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Groups call for apology from Prime Minister to UN Special Rapporteur on right to food

    May 30, 2012

    Alongside dozens of well-known and respected Canadians  such as Ed Broadbent, Flora Macdonald, Warren Allmand, Lois Wilson and  Laure Waridel, representatives of  over 100 organizations from across the country have written today to Prime Minister Stephen Harper expressing deep concern about the government’s treatment of a United Nations human rights expert at the end of his mission to Canada earlier this month.

    Professor Olivier De Schutter, the UN Special Rapporteur on the right to food, was undiplomatically dismissed by several Government ministers at the end of his official mission to Canada between 6 and  16 May after he expressed concerns about the government’s failure to address widespread hunger in so affluent a country as Canada.  He was castigated for wasting time and resources looking into challenges in upholding the right to food in a developed democracy such as Canada and was publicly labelled as “ill-informed” and “patronizing.”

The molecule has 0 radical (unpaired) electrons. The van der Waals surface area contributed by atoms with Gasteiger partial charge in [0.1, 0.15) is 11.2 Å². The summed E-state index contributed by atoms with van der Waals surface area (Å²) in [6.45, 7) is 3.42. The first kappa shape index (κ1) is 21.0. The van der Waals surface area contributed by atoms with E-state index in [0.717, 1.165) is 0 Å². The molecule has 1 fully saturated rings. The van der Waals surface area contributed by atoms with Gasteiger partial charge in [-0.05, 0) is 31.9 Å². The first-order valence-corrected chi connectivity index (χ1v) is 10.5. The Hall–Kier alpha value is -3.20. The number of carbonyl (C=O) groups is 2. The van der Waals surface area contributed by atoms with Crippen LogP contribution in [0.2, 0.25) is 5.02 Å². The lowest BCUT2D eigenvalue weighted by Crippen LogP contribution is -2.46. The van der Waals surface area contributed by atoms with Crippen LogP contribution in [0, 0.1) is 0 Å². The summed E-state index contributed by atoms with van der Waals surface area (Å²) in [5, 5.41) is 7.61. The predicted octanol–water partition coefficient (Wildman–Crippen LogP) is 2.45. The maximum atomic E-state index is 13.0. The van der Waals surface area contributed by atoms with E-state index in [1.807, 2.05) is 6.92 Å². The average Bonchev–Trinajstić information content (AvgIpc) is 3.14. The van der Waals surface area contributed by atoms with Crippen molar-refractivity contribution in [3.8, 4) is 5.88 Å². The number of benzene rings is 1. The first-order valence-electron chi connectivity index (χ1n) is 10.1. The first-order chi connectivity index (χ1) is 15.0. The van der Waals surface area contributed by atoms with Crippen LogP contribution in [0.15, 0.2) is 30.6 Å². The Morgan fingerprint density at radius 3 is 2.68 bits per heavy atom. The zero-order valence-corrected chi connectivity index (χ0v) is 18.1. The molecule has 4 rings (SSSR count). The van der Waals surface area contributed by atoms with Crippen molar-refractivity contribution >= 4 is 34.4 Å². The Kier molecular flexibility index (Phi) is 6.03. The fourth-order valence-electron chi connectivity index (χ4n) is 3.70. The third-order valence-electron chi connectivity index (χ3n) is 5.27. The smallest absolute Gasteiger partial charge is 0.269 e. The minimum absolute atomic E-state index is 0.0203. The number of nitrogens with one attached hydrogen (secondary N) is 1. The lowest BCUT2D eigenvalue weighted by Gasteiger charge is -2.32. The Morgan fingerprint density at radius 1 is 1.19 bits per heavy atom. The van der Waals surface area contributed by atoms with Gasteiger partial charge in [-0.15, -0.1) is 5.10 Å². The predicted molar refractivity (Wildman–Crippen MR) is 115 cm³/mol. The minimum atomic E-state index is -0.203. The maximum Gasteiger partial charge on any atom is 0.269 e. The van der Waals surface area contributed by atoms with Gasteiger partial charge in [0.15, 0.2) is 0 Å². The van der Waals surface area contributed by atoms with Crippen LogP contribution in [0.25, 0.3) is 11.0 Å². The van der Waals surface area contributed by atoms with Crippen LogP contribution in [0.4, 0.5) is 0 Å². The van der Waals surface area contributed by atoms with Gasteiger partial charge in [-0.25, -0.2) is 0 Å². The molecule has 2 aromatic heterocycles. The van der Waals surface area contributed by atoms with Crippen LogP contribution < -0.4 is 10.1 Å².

The letter, endorsed by many human rights lawyers and organizations working with families living in poverty and against discrimination, condemns “the unprecedented attacks on [Mr. De Schutter’s] integrity and professionalism” and suggests that the government’s reaction indicates a complete misunderstanding of the mandate of the Special Rapporteur and the nature of Canada’s obligations under international human rights law.  “It trivializes the evident and continuing food and poverty-related human rights challenges faced daily by hundreds of thousands of Canadians,” said Diana Bronson, Executive Director of Food Secure Canada.  “We should be seriously looking at how to implement the recommendations in De Schutter’s report, not dismissing them.”

    The letter notes that another UN expert, the UN Special Rapporteur on the rights of indigenous peoples, Professor James Anaya, similarly was derided for speaking out publicly about the dire conditions at the Attawipiskat First Nation reserve in northern Ontario last December.

    The letter calls on the Prime Minister to apologize to Professors De Schutter and Anaya.  “It is also crucial that Prime Minister Harper reconfirms publicly that his government recognizes the importance of international scrutiny of Canada’s universal human rights obligations,” said Alex Neve, Secretary General of Amnesty International Canada’s English Branch.  “The government’s treatment of these two Special Rapporteurs sets a troubling example for other countries of unacceptable disrespect for UN human rights experts.  That cannot stand.”


    John Tackaberry,
    Media Relations,
    Amnesty International Canada
    613-744-7667, ext 236